$196.3 Billion In Wasteful Spending Will Be Cut By 2019. According to the nonpartisan Congressional Budget Office, the Affordable Care Act will cut $196.3 billion in wasteful government spending over the next ten years. [Congressional Budget Office, 3/19/10]
The Affordable Care Act Cracks Down On Waste, Fraud, And Abuse. The Affordable Care Act authorized the U.S. Department of Health and Human Services to establish new rules to crack down on waste, fraud, and abuse. The government estimates that "[i]mproper payments cost federal health programs about $55 billion a year." [The Hill, 9/20/10]
The Affordable Care Act Provides Tools To Crack Down On Health Care Fraud. From the Seattle Times: "Investigators have new tools this year to help crack down on health care fraud, with the Justice Department and the Health and Human Services Department working cooperatively to police companies. The newly enacted Affordable Care Act is designed to lengthen prison sentences in criminal cases and the new law provides an additional $300 million over the next 10 years for stronger enforcement. It also gives the government new authority to step up oversight of companies participating in Medicare and Medicaid." [Seattle Times, 5/13/10]
The Health Care Law Combats Fraud From Several Angles. According to the U.S. Department of Health and Human Services:
Specificially, the proposed rule will:
- Establish the requirements for suspending payments to providers and suppliers based on credible allegations of fraud in Medicare and Medicaid;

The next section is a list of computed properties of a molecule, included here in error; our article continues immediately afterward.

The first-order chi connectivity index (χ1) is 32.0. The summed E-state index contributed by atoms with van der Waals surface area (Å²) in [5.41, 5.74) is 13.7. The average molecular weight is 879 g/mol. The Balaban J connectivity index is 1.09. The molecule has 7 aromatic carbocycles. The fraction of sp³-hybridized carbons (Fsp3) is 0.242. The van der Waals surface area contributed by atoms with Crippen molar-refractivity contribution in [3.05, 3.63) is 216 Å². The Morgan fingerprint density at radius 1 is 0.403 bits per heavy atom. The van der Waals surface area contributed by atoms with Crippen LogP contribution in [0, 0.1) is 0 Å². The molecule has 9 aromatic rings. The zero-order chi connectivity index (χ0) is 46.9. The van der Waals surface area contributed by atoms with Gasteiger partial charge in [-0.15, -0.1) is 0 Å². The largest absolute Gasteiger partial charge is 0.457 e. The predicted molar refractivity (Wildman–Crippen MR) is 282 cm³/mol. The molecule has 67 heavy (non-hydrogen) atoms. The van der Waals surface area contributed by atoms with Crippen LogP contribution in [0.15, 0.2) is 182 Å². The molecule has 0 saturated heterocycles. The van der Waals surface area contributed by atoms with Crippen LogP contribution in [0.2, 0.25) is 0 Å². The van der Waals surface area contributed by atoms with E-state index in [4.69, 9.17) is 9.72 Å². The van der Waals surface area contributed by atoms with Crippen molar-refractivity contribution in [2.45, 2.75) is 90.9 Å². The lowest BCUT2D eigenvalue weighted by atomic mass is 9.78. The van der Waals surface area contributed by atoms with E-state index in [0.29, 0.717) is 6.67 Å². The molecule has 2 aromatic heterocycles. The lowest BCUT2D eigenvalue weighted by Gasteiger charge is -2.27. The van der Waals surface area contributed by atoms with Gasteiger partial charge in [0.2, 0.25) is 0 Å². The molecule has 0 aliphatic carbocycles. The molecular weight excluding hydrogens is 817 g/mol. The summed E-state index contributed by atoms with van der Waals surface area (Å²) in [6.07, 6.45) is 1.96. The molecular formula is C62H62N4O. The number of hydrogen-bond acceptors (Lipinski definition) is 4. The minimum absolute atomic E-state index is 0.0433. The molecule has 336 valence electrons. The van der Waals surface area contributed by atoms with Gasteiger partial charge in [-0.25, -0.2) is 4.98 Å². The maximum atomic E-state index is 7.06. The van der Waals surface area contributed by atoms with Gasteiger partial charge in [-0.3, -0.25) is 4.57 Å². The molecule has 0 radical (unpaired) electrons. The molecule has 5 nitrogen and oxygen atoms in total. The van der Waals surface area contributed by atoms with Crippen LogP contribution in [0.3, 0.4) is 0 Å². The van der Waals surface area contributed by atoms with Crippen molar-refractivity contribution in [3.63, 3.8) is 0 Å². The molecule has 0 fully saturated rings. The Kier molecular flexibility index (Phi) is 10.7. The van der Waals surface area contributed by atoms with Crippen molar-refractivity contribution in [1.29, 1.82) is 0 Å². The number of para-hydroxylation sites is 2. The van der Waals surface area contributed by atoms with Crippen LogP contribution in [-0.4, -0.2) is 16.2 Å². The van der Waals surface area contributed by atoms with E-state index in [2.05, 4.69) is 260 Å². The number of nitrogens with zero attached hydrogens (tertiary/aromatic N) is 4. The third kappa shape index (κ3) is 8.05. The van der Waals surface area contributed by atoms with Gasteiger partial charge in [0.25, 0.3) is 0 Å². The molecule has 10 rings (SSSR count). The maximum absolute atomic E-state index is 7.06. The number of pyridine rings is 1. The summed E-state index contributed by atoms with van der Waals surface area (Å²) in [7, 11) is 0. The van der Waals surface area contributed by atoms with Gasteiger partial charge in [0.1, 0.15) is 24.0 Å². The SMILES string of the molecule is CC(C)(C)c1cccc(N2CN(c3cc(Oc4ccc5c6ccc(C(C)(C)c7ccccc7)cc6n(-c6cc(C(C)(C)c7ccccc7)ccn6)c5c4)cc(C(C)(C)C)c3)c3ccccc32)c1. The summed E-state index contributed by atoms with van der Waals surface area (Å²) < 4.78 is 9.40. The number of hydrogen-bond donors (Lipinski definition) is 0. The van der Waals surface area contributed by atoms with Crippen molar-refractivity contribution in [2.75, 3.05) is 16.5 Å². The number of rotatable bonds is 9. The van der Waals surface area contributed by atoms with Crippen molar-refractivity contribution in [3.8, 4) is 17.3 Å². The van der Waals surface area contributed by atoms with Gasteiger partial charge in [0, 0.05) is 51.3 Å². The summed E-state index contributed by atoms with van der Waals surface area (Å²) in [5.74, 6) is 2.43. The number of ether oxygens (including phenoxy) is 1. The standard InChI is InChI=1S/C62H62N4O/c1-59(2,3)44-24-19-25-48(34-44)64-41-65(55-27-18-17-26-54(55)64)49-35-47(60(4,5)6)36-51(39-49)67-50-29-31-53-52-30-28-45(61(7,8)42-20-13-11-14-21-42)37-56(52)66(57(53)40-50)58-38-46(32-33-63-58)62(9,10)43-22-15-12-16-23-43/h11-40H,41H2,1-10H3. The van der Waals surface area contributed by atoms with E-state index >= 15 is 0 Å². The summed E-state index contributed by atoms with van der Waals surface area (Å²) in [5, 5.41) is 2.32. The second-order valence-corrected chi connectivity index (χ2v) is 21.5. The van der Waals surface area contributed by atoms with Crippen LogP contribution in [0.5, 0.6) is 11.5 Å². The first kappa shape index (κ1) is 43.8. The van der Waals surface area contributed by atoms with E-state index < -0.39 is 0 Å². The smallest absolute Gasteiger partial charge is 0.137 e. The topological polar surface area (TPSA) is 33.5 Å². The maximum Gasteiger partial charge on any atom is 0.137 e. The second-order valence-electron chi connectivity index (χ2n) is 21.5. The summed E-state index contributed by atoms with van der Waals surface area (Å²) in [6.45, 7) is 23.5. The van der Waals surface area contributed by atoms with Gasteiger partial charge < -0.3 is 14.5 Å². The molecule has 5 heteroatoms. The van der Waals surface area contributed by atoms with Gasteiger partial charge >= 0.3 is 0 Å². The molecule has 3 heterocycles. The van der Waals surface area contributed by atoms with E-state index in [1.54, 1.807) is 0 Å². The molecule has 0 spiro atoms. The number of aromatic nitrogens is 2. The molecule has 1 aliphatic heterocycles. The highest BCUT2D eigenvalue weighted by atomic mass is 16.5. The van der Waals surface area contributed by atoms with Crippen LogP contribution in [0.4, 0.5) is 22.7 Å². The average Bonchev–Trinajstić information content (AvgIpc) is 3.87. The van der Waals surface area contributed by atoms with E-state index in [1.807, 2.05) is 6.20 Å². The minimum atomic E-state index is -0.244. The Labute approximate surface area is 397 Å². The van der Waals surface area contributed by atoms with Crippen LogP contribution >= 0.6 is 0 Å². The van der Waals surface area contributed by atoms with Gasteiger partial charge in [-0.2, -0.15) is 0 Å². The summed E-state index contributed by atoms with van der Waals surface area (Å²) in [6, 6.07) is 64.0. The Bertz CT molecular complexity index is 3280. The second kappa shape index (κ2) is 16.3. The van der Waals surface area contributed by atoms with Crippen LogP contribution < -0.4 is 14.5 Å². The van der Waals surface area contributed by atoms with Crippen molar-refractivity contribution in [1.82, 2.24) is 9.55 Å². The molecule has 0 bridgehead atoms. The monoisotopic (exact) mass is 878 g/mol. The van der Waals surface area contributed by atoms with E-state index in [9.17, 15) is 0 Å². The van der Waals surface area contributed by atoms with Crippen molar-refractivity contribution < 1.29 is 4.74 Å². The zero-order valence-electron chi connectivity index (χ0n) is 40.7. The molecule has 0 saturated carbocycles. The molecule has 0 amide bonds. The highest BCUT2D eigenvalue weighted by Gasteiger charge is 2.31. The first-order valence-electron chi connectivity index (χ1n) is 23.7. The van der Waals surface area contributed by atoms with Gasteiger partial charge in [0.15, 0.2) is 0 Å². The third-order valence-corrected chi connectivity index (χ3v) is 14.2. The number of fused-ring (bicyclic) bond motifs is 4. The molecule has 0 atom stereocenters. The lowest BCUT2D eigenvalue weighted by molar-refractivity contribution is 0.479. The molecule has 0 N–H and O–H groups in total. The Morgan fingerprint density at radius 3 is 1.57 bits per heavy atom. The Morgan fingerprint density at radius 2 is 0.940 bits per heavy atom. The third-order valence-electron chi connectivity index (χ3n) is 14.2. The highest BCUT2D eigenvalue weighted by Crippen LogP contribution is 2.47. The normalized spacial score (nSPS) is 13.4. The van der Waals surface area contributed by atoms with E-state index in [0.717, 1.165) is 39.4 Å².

- Establish the authority for imposing a temporary moratorium on Medicare, Medicaid, and CHIP enrollment on providers and suppliers when necessary to help prevent or fight fraud, waste, and abuse without impeding beneficiaries' access to care.
- Strengthen and build on current provider enrollment and screening procedures to more accurately assure that fraudulent providers are not gaming the system and that only qualified health care providers and suppliers are allowed to enroll in and bill Medicare, Medicaid and CHIP;
- Outline requirements for states to terminate providers from Medicaid and CHIP when they have been terminated by Medicare or by another state Medicaid program or CHIP;
- Solicit input on how to best structure and develop provider compliance programs, now required under the Affordable Care Act, that will ensure providers are aware of and comply with CMS program requirements.
[U.S. Department of Health and Human Services, 9/20/10]